Cult-like behaviour [was Re: Kindness]

Chris Angelico rosuav at gmail.com
Mon Jul 16 17:57:04 EDT 2018


On Tue, Jul 17, 2018 at 7:50 AM, Roel Schroeven <roel at roelschroeven.net> wrote:
> Steven D'Aprano schreef op 16/07/2018 2:18:
>>
>> On Sun, 15 Jul 2018 16:08:15 -0700, Jim Lee wrote:
>>
>>> Python3 is intrinsically tied to Unicode for string handling. Therefore,
>>> the Python programmer is forced to deal with it (in all but trivial
>>> cases), rather than given a choice.  So I don't understand how I can
>>> illustrate my point with Python code since Python won't let me deal with
>>> strings without also dealing with Unicode.
>>
>>
>> Nonsense.
>>
>> b"Look ma, a Python 2 style ASCII string."
>
>
> Except for one little difference, which has bitten be me a few times.
> Consider this code:
>
> from __future__ import print_function
> s = b"Look ma, a Python 2 style ASCII string."
> print('First element:', s[0])
>
> Result in Python 2: First element: L
> Result in Python 3: First element: 76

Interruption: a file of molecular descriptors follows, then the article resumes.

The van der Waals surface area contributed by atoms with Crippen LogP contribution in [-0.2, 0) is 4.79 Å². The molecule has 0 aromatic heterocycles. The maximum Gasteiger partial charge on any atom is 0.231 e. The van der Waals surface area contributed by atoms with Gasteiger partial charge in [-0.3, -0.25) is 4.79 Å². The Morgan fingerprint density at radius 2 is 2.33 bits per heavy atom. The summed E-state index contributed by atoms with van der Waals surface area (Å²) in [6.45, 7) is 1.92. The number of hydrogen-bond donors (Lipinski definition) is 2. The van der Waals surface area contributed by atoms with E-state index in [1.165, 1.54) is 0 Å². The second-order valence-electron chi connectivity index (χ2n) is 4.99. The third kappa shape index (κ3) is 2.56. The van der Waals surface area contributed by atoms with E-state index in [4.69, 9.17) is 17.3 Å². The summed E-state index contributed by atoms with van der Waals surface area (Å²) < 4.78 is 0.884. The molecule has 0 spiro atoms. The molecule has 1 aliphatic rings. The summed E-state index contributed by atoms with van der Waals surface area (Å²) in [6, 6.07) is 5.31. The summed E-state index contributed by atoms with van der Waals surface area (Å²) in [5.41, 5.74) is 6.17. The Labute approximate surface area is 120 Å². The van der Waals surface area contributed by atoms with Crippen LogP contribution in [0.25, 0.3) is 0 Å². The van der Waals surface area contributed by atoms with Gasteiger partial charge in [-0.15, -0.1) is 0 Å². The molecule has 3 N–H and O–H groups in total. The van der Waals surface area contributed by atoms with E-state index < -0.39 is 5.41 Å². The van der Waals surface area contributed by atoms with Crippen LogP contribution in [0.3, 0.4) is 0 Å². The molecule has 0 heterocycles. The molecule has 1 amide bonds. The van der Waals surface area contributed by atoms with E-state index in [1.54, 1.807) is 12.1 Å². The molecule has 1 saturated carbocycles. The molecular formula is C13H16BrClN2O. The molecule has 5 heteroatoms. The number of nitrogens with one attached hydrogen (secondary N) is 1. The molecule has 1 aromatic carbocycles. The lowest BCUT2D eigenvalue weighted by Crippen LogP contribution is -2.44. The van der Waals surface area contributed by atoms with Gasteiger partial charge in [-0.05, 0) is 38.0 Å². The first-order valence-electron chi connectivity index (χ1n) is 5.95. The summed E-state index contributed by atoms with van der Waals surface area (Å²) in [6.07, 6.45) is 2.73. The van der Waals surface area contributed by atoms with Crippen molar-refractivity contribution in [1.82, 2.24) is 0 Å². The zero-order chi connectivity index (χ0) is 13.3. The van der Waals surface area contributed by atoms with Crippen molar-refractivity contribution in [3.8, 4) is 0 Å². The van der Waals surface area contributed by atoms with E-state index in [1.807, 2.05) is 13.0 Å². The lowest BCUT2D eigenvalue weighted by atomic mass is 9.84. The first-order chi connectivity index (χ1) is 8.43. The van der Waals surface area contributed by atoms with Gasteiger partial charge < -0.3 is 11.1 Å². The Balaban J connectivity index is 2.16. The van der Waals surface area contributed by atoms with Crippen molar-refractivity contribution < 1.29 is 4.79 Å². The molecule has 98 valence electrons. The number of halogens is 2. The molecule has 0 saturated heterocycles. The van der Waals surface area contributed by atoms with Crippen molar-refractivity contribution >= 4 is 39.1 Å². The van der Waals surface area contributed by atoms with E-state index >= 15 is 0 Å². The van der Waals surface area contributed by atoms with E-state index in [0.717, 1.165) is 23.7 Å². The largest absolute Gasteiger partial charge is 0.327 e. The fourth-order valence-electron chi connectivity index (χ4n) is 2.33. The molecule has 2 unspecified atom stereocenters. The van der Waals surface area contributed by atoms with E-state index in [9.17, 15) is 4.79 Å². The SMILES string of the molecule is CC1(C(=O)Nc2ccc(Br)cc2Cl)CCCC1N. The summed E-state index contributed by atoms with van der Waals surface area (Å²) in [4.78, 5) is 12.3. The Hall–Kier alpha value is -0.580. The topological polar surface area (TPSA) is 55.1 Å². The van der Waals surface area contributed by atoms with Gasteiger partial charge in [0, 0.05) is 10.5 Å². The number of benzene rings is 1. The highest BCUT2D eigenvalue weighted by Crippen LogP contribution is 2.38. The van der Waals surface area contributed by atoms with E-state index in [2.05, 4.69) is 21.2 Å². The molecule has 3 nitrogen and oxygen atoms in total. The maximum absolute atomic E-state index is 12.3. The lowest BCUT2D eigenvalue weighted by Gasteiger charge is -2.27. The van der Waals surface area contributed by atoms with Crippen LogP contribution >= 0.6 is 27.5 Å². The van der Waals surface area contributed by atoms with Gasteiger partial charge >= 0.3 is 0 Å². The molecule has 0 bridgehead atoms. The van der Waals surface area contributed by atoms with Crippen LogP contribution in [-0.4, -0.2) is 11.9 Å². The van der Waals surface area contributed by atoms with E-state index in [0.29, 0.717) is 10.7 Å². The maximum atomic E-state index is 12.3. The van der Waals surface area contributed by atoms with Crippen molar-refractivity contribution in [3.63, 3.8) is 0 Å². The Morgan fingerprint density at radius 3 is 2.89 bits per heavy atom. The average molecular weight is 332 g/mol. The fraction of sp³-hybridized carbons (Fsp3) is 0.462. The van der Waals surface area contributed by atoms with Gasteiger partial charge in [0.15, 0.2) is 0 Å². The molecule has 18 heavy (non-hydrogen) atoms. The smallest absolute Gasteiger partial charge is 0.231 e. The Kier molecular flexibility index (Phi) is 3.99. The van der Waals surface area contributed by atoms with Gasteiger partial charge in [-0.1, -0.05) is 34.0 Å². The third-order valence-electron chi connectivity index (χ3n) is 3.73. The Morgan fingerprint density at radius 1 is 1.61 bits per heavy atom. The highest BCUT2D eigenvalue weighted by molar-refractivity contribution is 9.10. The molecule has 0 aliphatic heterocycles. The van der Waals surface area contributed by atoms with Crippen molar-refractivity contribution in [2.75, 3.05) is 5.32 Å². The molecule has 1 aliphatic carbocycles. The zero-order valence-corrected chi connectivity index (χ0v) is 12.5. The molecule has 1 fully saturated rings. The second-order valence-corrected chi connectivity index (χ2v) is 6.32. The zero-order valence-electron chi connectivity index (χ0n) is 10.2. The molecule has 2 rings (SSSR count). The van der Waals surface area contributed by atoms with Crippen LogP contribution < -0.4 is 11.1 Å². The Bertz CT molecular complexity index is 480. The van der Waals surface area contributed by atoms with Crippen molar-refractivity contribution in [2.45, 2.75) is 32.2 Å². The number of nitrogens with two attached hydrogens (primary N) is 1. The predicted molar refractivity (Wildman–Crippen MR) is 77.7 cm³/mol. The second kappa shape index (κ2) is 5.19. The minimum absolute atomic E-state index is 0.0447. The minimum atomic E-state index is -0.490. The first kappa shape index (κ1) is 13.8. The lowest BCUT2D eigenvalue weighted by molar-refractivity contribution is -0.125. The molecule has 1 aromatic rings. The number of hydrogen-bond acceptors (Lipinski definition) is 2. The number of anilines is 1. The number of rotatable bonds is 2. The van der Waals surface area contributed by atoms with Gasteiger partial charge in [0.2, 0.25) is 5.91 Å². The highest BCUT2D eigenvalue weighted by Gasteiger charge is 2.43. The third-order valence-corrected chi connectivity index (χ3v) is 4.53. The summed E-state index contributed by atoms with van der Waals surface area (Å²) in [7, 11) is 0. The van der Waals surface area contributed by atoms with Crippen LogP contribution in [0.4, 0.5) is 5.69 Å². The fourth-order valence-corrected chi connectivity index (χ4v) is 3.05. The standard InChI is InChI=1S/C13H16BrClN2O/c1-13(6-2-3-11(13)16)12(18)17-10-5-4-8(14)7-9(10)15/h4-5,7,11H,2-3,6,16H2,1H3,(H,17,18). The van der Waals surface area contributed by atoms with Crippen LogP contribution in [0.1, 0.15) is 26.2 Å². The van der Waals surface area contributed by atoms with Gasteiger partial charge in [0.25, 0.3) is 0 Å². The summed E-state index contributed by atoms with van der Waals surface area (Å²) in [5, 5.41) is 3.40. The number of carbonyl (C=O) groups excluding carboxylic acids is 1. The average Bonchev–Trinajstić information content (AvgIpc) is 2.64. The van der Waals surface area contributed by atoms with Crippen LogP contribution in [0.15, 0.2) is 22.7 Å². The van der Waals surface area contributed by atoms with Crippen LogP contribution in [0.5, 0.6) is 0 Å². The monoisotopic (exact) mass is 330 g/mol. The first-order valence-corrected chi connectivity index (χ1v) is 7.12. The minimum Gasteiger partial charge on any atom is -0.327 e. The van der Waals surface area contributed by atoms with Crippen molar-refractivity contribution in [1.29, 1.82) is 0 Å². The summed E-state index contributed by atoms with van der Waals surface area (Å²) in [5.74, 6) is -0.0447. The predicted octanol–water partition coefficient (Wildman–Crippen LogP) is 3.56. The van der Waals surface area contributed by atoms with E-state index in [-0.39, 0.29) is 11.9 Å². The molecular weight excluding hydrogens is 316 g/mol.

>
> Likewise this code:
>
> from __future__ import print_function
> for e in b'hello':
>   print(e, end=', ')
> print()
>
> Result in Python 2: h, e, l, l, o,
> Result in Python 3: 104, 101, 108, 108, 111,
>
> There are times (encoding/decoding network protocols and other data formats)
> when I have a byte string and I want/need to process it like Python 2 does,
> and that is the one area where I feel Python 3 make things a bit more
> difficult.
>

For the most part, you probably want to decode it as ASCII, if you
want to process it as text. Remember, bytes are simply numbers -
octets, groups of eight bits. For it to mean the English word "hello",
that byte sequence has to be interpreted as ASCII, which is accurately
indicated as b'hello'.decode('ascii').

ChrisA


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